This is something I didn’t know: and it appears that most writers for the financial press didn’t know this either. The credit default swap market is not some vast swamp of toxic unknowns, rather, it does indeed have a clearing house and tabs are indeed kept on who holds what and owes to whom. This is done by the Deposit Trust and Clearing Corporation and their straightening out of some misconceptions is here.
Since it was set up in November 2006 the vast majority of CDS contracts have been registered: and the major players have back registered those contracts they wrote before this date as well. The number of such swaps that relate directly to mortgages are under 1% of the outstanding market and that market has a nominal value of $35 trillion or so, down $10 trillion from earlier this year.
But the two most important things I take away from their statement is that, firstly, we do know (or, rather, someone knows, which is good enough) who owes what, where. Secondly, that net exposure is a great deal less than gross (as of course we would expect it to be).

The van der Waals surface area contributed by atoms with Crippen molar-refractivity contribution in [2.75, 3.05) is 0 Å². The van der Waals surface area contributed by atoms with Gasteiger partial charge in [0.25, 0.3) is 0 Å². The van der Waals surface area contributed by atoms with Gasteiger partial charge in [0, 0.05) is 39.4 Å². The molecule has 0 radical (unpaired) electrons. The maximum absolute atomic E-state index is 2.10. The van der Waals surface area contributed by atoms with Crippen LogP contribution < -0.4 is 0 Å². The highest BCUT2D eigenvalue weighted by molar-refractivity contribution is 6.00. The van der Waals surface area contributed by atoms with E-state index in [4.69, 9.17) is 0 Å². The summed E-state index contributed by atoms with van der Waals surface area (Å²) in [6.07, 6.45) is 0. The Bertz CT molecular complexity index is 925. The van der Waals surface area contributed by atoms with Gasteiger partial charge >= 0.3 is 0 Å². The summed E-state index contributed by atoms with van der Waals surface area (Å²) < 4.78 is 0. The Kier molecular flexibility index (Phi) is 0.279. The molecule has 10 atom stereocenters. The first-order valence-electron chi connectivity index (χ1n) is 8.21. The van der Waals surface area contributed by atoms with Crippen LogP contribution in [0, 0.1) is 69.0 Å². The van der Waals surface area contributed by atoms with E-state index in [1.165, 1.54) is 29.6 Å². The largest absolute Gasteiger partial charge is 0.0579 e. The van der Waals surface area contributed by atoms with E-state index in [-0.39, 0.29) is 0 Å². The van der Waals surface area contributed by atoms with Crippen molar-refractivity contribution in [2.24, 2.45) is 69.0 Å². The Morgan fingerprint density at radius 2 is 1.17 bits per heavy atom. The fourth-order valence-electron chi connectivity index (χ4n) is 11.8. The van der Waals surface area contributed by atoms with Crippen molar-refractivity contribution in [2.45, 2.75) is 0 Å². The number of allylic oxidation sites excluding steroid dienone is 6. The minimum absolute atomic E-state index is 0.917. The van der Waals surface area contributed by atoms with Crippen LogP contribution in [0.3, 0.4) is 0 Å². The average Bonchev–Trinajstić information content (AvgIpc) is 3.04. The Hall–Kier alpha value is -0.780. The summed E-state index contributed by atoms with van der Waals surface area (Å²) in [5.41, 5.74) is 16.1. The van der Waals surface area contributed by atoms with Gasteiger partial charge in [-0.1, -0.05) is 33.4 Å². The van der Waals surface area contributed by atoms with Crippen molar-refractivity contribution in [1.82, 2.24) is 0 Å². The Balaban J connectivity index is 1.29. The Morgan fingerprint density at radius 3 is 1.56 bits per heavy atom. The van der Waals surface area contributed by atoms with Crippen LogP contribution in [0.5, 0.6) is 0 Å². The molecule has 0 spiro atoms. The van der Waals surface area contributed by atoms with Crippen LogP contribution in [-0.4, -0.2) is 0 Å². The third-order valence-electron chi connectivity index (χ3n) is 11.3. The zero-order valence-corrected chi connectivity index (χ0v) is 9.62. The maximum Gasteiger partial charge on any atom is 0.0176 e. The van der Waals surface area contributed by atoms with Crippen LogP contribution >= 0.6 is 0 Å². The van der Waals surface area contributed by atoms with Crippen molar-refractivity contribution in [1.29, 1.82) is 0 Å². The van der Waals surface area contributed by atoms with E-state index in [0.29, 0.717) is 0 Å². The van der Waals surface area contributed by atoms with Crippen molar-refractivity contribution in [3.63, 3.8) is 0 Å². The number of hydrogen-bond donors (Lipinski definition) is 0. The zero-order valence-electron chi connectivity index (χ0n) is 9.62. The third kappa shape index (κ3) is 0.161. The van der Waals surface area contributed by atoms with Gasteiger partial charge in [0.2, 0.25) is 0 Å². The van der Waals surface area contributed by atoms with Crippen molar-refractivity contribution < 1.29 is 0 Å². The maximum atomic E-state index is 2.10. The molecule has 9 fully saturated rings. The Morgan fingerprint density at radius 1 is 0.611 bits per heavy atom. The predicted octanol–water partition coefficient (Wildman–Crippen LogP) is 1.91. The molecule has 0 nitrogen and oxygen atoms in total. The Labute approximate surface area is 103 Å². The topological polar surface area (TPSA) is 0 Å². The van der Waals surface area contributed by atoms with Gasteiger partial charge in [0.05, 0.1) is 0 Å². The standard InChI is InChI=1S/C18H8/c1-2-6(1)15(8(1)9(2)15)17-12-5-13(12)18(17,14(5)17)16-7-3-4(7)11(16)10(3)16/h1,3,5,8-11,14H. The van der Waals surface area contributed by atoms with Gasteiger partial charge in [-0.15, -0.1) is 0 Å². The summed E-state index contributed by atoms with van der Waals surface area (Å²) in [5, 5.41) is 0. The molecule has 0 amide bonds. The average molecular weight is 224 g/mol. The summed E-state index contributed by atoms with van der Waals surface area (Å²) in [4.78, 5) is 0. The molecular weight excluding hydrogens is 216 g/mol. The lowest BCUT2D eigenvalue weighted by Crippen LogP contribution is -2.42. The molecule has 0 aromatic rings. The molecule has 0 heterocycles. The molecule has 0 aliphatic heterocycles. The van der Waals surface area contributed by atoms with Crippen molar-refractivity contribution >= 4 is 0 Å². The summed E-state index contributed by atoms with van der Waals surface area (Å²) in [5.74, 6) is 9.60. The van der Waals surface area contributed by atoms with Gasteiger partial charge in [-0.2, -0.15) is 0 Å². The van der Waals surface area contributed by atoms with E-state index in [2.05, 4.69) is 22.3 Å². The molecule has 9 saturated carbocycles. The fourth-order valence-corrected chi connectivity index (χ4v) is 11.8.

The payment calculations so far performed by the DTCC Trade Information Warehouse relating to the Lehman Brothers bankruptcy indicate that the net funds transfers from net sellers of protection to net buyers of protection are expected to be in the $6 billion range (in U.S. dollar equivalents).
That $6 billion compares to the gross contracts outstanding on the same CDS contracts of some $440 billion. If we run the same percentage against the total market we’d have net payments of some $750 billion.
It’s an interesting measure of how things have changed in the past couple of weeks that I originally wrote “only $750 billion” and was quite relieved. Actually, about the only thing that I know about that number is that it’s wrong in detail but it seems to be correct in order of magnitude.
No, of course this doesn’t mean that everything is going to be peachy, most certainly not. But it is a sum that can actually be dealt with, it’s of the order of 1-2% of world GDP for example. Oddly, about the same percentage that the climate change worriers tell us we need to spend to avoid disaster in 2100 and beyond.
You can call me selfish if you wish but I think I’d rather we sorted out the banking system first: after all, we can always start on the CO2 next year and that’ll be a great deal easier if we do still have a banking system, won’t it?